India votes in second election phase as Modi vs Gandhi contest heats up

Women stand in a queue to cast their vote at a polling station during the second phase of the general elections, in Barmer, Rajasthan, India, April 26, 2024. REUTERS/Adnan Abidi

BENGALURU/NOIDA, India (Reuters) -India voted on Friday in the second phase of the world’s biggest election, as Prime Minister Narendra Modi and his rivals raise the pitch of the campaign by focusing on hot-button issues such as religious discrimination, affirmative action and taxes.

Almost one billion people are eligible to vote in the seven-phase general elections that began on April 19 and concludes on June 1, with votes set to be counted on June 4.

A total of 88 seats out of the 543 in the lower house of parliament went to the polls on Friday, April 26, 2024, with 160 million people eligible to vote across 13 states and federal territories.

Voter turnout around the halfway mark was 39%, an Election Commission (EC) spokesperson said. The EC and political parties were concerned that unseasonably hot weather, and weddings in some parts of the country, would affect turnout.


More than half of the seats in Friday’s contests were in the southern states of Kerala and Karnataka and the northwestern state of Rajasthan.

The campaign has become more heated since the first phase of voting on April 19 as Modi and the main opposition Congress party have faced off on communal issues with Modi accusing Congress of favoring minority Muslims, aiming to dilute affirmative action and planning to impose an inheritance tax.

Congress has denied the charges and said Modi fears losing and was using divisive language to distract voters from real issues such as unemployment, the price rise and rural distress.

But some voters were responding to the BJP.

“I will vote for BJP. Muslims will get a lot of benefits if Congress comes to power and I don’t want taxpayers’ money to go for the benefit of any one community,” said Shree Hari S.S., 23, who voted in the tech hub of Bengaluru.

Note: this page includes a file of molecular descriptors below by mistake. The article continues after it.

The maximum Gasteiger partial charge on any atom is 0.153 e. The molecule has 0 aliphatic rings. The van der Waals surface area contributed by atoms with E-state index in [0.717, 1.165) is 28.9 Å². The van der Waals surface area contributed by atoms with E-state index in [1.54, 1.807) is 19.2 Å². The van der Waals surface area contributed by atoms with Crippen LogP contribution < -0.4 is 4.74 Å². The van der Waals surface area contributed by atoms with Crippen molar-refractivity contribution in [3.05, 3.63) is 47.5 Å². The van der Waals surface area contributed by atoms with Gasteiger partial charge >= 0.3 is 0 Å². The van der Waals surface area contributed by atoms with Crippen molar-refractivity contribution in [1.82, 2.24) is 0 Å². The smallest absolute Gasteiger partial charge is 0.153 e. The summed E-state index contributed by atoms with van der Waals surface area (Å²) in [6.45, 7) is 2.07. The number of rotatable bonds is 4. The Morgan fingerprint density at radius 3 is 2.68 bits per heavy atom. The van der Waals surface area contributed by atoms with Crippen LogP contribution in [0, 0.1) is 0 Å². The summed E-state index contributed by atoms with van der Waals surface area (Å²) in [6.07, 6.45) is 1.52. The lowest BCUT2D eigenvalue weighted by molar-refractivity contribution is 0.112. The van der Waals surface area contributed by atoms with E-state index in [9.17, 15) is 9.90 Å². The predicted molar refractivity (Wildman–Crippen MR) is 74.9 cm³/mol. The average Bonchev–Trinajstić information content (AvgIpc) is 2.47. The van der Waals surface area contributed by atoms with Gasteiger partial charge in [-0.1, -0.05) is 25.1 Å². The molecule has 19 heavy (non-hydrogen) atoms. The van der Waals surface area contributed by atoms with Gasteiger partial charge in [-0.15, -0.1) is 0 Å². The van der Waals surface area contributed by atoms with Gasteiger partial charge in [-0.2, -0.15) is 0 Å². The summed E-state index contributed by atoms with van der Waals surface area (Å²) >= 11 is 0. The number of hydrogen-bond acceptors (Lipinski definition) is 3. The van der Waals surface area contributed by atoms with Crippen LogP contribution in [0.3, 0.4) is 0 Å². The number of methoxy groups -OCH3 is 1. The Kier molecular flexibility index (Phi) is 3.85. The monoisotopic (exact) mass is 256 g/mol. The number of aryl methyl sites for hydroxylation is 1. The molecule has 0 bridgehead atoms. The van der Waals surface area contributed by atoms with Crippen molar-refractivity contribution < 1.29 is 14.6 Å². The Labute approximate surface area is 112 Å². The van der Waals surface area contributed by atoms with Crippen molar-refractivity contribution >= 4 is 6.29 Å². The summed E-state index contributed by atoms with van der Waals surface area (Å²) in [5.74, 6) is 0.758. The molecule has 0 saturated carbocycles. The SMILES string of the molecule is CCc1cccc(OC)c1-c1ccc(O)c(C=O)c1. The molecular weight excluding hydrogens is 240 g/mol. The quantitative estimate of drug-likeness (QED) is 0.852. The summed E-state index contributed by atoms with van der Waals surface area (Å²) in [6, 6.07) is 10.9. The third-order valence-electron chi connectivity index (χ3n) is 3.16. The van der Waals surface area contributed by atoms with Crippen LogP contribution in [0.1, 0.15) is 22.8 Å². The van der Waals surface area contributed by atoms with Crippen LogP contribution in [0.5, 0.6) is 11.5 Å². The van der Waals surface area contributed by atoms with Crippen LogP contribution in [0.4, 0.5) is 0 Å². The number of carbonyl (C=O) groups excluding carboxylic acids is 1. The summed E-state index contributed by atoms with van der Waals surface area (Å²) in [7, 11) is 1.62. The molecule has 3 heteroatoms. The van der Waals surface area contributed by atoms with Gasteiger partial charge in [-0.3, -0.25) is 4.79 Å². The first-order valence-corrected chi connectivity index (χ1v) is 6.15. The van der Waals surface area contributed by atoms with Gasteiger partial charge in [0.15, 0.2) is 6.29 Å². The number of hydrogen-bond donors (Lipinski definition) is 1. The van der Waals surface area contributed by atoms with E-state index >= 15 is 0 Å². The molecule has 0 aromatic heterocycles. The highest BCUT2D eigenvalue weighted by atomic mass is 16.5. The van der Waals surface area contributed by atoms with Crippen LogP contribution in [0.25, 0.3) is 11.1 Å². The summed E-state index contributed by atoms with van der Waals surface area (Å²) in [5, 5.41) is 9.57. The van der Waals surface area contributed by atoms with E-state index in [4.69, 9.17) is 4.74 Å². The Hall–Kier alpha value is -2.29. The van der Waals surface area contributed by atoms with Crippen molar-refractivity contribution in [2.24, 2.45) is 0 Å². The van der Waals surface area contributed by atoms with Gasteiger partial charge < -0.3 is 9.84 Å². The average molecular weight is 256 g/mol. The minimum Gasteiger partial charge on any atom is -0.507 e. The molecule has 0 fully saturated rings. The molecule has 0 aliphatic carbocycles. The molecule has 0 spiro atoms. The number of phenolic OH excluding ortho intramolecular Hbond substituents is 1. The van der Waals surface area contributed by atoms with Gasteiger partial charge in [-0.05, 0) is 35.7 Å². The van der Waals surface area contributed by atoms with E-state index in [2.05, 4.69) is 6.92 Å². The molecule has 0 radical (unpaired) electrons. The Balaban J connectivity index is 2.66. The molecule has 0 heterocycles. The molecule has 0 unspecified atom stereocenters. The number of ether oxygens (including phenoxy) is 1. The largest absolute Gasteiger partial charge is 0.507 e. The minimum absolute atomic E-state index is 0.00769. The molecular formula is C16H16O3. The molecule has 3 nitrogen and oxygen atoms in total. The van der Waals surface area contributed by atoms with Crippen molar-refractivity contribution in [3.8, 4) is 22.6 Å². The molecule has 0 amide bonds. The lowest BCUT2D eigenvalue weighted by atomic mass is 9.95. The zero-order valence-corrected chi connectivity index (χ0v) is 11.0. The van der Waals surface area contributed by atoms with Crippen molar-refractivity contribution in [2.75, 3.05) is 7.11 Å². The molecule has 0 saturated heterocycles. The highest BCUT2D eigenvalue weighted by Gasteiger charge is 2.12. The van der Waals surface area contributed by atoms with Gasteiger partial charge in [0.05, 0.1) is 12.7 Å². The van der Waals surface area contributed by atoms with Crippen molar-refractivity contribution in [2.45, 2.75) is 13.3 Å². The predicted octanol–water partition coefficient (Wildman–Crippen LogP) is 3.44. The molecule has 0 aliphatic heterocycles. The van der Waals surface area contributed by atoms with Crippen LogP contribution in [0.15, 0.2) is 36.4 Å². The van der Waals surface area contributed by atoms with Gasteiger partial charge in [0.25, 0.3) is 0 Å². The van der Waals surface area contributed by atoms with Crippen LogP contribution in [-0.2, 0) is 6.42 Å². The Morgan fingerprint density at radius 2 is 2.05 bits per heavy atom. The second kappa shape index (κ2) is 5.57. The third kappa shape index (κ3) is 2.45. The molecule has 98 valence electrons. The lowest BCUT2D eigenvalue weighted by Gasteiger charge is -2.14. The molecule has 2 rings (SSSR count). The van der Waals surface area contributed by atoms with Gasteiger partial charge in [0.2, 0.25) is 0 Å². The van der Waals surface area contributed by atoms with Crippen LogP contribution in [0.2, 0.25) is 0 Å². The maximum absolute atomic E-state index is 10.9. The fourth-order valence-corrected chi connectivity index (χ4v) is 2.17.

Other voters were not happy with what they said was a sectarian shift in politics.

“The religious divide is very stark. As a member of the religious majority, I want to exercise my power to do something about it,” said Vinesha T., 26, brand manager at a Bengaluru liquor company.

However, the BJP remained on a strong footing. Vibha Chugh, a resident of the Delhi suburb of Noida who runs a non-profit organization that employs women, said she was confident Modi would win again because “Modi is thinking of the big picture and that is good”.


Rahul Gandhi, former Congress president and the face of the party, was among the 1,200 candidates in the fray on Friday.

Gandhi is seeking re-election from Wayanad in Kerala and faces Annie Raja of the Communist Party of India (CPI) and BJP’s K. Surendran, among others, in the Left Front-ruled state.

In 2019, Gandhi defeated the CPI candidate by more than 400,000 votes, the highest margin in Kerala, although he lost his second seat to BJP in the family bastion of Amethi in north India. India allows a candidate to contest from more than one seat but they can retain only one if they win from more.

Congress slumped to a historic low when it was swept out of power by BJP in 2014 and won its second-lowest number of 52 seats in 2019, with Kerala contributing the highest tally of 15.

The party is expected to do better in Karnataka this year where it won just one of 28 seats in 2019 but gained strength and defeated BJP in state elections last year.

It is still seen to be struggling nationally as bickering within the opposition alliance it leads and graft cases against some leaders has hobbled its challenge to Modi.

On Friday, the Supreme Court declined to order any change to the vote-counting process, rejecting petitions seeking a return to the ballot system or to tally all slips generated as proof of voting via electronic machines.



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